By Catherine Pentoney
Vanguard Sacramento Bureau
SACRAMENTO – Despite FBI warnings that now-President Joe Biden’s inauguration could result in armed uprisings at all 50 state capitols Wednesday, the Capitol ground and downtown Sacramento today remained calm. And empty.
The hundreds of Trump supporters, “Stop the Steal” crowd, and Proud Boys who have collectively gathered outside of the Capitol Building in Sacramento almost every weekend since the presidential election in November were notably absent this past weekend and today.
However, nearly 100 individuals, whom the Sacramento Police Department identified in Tuesday’s City Council meeting as “Antifa”—which stands for anti-fascist—gathered, one group starting at Fremont Park in Midtown and the other at J. Neely Johnson Park in the Akali Flats neighborhood of upper Midtown.
The autonomous and anonymous individuals behind organizing the Neely Johnson Park group had promoted their January 20 Inauguration Day Protest as an “Abolish ICE – No More Kids in Cages” protest on their Instagram account, @officialsactivists.
While the Neeley Park group was gathering there, Midtown resident Robbie Brown walked his dogs past the park and stopped to watch. He opined that the scene was “[u]neventful. I think we’re making a bigger deal of stuff than what it is. There’s almost half as many media members here as people here, so, like, in my personal opinion, there’s not a whole lot happening. These people are hanging out, good for them.”
Around noon, the two groups combined for a march to the greenway that stretches before the west side of the California State Capitol.
In maybe their only real “action” of the day, bike police, whose numbers were almost equal to that of the anti-racism protestors, followed behind. They were followed by around 10 police vehicles, both marked and unmarked, with several officers inside of each, some with binoculars pointed toward the assembled protest group.
The police followed the protestors like this down the greenway until the demonstrators convened outside of the U.S. Citizenship and Immigration Services federal building on Capitol Mall. One woman from the group spoke in a megaphone about ongoing Immigration and Customs Enforcement detentions and mistreatment of undocumented immigrants and children in the United States.
A man named Glenn, a father of two sons in the U.S. Army and two others in the Air Force, stood on the sidewalk across from the USCIS building to watch the scene. Glenn asked someone what the protest group was, and why they were gathered.
Glenn was informed of the vandalism that occurred over the summer and that has resulted in the overwhelming police presence at their gatherings.
Glenn replied: “The United States dropped an atomic bomb on Nagasaki because of, you know, their beliefs. So how can you condemn these people who are maybe causing minor damage when you’ve killed thousands of people? That’s just my opinion.”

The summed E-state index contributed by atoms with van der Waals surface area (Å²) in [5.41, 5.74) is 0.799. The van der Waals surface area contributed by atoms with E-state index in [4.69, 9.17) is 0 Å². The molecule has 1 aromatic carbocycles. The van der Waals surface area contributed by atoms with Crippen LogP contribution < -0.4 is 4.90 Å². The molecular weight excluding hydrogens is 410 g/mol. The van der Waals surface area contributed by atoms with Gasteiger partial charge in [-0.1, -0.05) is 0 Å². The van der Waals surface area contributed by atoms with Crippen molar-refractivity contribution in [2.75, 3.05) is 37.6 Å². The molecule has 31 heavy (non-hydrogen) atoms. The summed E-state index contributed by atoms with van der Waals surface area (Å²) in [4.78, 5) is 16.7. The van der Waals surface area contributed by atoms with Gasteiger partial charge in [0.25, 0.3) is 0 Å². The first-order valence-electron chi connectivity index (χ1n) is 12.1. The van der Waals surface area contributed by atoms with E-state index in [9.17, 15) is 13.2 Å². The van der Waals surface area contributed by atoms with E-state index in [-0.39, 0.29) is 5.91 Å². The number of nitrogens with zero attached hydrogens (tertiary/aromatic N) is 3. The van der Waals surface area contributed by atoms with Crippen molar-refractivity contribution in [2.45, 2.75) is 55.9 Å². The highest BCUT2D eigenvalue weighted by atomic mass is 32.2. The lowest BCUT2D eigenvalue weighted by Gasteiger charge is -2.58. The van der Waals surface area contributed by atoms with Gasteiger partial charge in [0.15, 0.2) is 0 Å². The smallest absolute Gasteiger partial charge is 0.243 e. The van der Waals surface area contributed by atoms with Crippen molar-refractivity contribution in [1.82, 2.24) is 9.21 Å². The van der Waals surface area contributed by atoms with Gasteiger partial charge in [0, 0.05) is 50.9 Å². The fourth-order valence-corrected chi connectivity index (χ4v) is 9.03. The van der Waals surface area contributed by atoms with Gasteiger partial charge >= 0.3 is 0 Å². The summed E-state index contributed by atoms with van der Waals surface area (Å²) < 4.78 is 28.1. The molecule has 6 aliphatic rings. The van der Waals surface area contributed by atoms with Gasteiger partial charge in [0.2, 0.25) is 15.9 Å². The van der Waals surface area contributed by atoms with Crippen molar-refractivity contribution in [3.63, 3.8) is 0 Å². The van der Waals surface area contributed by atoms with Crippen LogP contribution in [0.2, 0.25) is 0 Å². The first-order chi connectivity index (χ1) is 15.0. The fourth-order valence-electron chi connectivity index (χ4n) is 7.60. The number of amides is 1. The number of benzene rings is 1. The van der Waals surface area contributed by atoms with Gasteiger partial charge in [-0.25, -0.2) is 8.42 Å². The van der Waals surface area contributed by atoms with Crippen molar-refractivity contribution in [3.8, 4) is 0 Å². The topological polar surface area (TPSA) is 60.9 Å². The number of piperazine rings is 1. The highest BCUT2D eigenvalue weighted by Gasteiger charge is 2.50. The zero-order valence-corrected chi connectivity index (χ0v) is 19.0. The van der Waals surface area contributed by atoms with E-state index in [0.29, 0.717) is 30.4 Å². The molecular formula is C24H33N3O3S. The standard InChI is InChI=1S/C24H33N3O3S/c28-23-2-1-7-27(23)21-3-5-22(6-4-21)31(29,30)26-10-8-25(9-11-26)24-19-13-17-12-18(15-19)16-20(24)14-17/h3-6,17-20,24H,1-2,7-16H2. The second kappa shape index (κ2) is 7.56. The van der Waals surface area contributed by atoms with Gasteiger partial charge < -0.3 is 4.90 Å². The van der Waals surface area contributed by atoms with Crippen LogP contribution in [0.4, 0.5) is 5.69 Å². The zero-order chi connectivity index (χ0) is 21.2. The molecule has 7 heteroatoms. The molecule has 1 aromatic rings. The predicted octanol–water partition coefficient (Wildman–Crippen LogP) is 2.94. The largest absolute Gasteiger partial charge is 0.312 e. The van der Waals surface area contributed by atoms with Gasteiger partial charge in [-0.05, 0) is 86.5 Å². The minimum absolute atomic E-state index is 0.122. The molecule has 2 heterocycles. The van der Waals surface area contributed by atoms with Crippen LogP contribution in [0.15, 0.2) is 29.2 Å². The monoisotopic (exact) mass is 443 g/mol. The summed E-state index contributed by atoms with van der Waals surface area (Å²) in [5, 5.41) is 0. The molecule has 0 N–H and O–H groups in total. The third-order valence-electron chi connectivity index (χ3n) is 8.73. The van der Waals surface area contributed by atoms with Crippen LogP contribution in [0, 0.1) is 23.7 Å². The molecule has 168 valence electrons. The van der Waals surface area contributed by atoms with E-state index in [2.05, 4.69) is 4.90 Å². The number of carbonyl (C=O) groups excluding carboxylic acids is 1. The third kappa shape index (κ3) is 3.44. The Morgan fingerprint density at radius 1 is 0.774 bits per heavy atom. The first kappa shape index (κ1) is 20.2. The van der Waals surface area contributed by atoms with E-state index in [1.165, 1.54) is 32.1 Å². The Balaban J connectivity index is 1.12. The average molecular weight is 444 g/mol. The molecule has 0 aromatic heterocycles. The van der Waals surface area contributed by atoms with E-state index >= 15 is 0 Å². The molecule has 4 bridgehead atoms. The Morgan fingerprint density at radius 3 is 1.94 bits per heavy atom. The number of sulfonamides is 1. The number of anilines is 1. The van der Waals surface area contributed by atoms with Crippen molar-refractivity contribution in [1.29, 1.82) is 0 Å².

After about a half an hour outside of USCIS, the two groups again split, one headed back to J. Neely Johnson Park, while the other returned to Fremont. Their police entourage tailed both back all the way.
Following the No More Kids in Cages gathering, the State Capitol returned to its primary state of the past few days—a ghost town.
All that remained were an estimated several thousand California Highway Patrol, National Guard, Sacramento Police, Sheriff’s Department and some other outside agencies, including correctional officers, all positioned strategically throughout the perimeter.
The orange trees that scatter the Capitol grounds bore starkly vibrant fruit against the piercing blue, and unusually warm, January afternoon sky.
Around two in the afternoon, a 20-something man and his girlfriend, neither wearing a Covid-19 protection mask, strolled up to the West end sidewalk outside of the State Capitol. The man was carrying a blue tooth speaker, from which he was playing classic rock hits and Trump’s inauguration speech from 2016, and in the other hand, he carried an American Flag.
When he reached the middle portion of the newly-erected chain link fence blocking the entrance to the Capitol, the part where you can look through and be directly faced with the main steps to the building, he began to push and shake the fence, with the Stars and Stripes clenched in his hand.
He then mounted the fence, climbing about a foot off the ground, so that he could barely stick his head over the top of the fence. He looked over and waved his flag for half a minute. Then, he dismounted, shook the fence again, and stepped back in to the street.
While the CHP officers stationed on the steps of the Capitol may have stiffened, there were no movements or quick actions taken toward the man, an obvious Trump supporter.
For the peaceful No More Kids in Cages demonstrators opposed to fascists, law enforcement expended scores of personnel to watch them, although they did nothing as overt as the man who shook and climbed the fence barricade, with the flag and Trump speech.
Catherine Pentoney is a 2L at Lincoln Law in Sacramento and works in the Vanguard Sacramento Bureau.
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